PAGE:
As U.S. forces leave, experts debate success of Bosnia mission
EAGLE BASE, Bosnia-Herzegovina — The CD shacks, hawking assorted bootleg items, are scattered about. The haystacks — sometimes in fields, sometimes on horse-drawn carts and sometimes on farmers’ backs — dot the landscape. And the red signs with skulls and crossbones that warn of land mines aren’t going anywhere soon.
But U.S. troops, who entered Bosnia in December 1995 for the start of what President Clinton said was a one-year mission, are in their final days in country. All but about 250 will be gone within the week.
Tens of thousands of American troops — the exact number might never be known — have spent time in Bosnia as part of Task Force Eagle during the last nine years. But to some, it’s debatable how much the mission has accomplished.
“This has been a very long year,” said Ted Carpenter, vice president of defense and foreign policy studies for the Cato Institute, a conservative think tank in Washington, D.C., with a hint of sarcasm.
“You could argue that the conflict hasn’t restarted, so it’s been a success,” said David Chandler, author of “Bosnia: Faking Democracy after Dayton.” “But I think that’s being a bit dishonest.”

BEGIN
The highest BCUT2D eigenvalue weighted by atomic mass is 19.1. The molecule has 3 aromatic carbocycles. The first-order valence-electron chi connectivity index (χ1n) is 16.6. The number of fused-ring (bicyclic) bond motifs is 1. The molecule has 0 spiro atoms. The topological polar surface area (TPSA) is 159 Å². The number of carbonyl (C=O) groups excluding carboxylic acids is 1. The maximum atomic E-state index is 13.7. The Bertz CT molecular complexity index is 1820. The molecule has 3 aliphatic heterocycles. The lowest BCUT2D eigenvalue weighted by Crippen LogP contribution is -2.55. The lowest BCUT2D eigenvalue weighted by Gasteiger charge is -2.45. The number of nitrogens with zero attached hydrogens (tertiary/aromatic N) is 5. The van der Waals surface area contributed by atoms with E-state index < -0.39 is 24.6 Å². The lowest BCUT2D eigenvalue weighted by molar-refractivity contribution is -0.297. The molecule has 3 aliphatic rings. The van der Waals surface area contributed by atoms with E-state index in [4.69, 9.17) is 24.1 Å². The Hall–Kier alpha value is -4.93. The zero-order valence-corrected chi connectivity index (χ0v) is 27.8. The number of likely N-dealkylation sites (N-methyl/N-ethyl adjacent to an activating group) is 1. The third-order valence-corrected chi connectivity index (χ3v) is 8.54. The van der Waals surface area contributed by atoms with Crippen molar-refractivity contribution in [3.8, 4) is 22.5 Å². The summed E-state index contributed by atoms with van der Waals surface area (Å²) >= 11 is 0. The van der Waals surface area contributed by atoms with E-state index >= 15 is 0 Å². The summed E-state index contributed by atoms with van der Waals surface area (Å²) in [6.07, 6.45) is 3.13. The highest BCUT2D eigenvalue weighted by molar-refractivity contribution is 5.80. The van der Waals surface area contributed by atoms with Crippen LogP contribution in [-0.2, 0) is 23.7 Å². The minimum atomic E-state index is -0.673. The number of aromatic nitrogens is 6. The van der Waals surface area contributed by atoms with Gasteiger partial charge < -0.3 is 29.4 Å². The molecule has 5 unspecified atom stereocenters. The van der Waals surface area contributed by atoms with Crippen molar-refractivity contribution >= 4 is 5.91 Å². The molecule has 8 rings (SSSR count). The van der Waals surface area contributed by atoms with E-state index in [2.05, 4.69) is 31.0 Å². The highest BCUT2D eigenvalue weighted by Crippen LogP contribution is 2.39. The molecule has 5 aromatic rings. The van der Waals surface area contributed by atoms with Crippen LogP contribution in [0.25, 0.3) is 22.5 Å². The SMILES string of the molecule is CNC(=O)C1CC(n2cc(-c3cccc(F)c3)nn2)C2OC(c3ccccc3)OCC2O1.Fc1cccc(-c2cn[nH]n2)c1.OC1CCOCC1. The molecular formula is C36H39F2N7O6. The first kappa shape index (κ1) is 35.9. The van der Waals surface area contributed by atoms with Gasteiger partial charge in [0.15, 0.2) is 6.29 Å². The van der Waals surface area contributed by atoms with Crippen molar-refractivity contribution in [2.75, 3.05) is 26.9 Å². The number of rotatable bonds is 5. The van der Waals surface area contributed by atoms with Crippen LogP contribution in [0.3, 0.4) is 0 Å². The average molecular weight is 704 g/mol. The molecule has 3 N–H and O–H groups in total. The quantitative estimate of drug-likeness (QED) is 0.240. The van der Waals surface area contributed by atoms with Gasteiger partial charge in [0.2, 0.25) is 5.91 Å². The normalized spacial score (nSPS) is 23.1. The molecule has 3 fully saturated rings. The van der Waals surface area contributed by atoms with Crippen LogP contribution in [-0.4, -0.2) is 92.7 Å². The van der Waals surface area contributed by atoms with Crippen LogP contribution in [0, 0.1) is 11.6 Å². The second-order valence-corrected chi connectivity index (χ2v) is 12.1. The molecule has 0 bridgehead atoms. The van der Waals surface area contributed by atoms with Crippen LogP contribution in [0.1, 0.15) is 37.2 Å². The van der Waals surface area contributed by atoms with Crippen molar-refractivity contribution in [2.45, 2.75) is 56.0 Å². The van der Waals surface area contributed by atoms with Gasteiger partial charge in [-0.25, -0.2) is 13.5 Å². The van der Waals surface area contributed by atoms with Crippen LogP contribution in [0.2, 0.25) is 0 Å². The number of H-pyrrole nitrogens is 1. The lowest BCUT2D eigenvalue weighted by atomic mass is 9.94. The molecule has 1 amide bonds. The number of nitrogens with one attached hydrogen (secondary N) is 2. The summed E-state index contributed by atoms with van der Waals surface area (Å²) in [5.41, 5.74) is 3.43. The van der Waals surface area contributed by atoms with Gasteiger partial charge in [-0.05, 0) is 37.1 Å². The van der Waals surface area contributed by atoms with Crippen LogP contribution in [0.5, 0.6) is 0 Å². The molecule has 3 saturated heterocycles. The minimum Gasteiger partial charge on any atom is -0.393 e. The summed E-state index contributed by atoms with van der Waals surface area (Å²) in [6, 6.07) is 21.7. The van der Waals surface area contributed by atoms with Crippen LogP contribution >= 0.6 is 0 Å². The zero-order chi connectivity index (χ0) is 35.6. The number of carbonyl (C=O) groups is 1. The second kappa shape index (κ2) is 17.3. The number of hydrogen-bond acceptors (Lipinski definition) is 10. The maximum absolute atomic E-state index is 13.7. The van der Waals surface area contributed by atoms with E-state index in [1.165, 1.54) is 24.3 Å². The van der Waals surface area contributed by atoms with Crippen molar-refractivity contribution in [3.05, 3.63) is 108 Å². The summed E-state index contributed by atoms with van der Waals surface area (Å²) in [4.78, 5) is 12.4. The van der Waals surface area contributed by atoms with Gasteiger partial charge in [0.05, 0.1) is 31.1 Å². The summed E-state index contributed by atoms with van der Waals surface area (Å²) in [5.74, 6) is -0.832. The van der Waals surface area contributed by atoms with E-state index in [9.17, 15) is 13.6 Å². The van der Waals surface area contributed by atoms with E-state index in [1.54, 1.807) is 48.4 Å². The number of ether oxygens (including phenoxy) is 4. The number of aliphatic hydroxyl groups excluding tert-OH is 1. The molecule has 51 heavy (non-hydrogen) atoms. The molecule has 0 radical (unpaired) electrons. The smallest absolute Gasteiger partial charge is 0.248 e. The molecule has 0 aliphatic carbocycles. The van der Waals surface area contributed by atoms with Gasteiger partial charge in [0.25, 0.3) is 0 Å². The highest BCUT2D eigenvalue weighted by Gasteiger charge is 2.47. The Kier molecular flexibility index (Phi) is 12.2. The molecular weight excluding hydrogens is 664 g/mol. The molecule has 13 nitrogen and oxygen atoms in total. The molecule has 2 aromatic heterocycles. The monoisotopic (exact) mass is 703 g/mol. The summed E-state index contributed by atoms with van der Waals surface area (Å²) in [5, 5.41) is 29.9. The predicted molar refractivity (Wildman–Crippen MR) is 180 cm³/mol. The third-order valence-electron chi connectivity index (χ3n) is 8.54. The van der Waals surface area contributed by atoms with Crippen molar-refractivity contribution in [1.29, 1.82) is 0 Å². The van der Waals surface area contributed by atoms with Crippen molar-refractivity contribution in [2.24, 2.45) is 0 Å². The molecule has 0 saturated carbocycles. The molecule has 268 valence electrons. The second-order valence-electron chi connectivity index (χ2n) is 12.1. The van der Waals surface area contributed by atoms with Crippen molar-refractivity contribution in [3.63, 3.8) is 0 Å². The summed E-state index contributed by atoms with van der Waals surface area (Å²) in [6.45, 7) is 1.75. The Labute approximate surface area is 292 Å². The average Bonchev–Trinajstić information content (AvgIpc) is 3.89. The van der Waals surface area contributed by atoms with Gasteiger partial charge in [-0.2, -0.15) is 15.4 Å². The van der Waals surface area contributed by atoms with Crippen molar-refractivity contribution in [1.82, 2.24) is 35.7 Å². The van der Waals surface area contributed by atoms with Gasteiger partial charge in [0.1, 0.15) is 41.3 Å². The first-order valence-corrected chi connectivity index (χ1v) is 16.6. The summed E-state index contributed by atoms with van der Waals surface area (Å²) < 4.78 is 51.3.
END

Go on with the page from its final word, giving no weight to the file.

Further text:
A better Bosnia?
Ask those who have been involved in the American mission, though, and one is likely get a different answer.
“I dramatically disagree with anyone who says this mission has not been successful,” said Gen. B.B. Bell, U.S. Army Europe commander. “Anyone who says there’s not substantial progress was not here nine years ago.”
Bell, who was assistant division commander of the 1st Infantry Division in 1995, watched as 1st Armored Division troops managed to bridge the storm-swollen Sava River so troops could cross into Bosnia.
Maj. Gen. William Nash commanded that American contingent on its first mission, dubbed Implementation Force. The 1st AD controlled the sector north of Sarajevo to the Croatian border for a year. Then the mission changed names to Stabilization Force, or SFOR.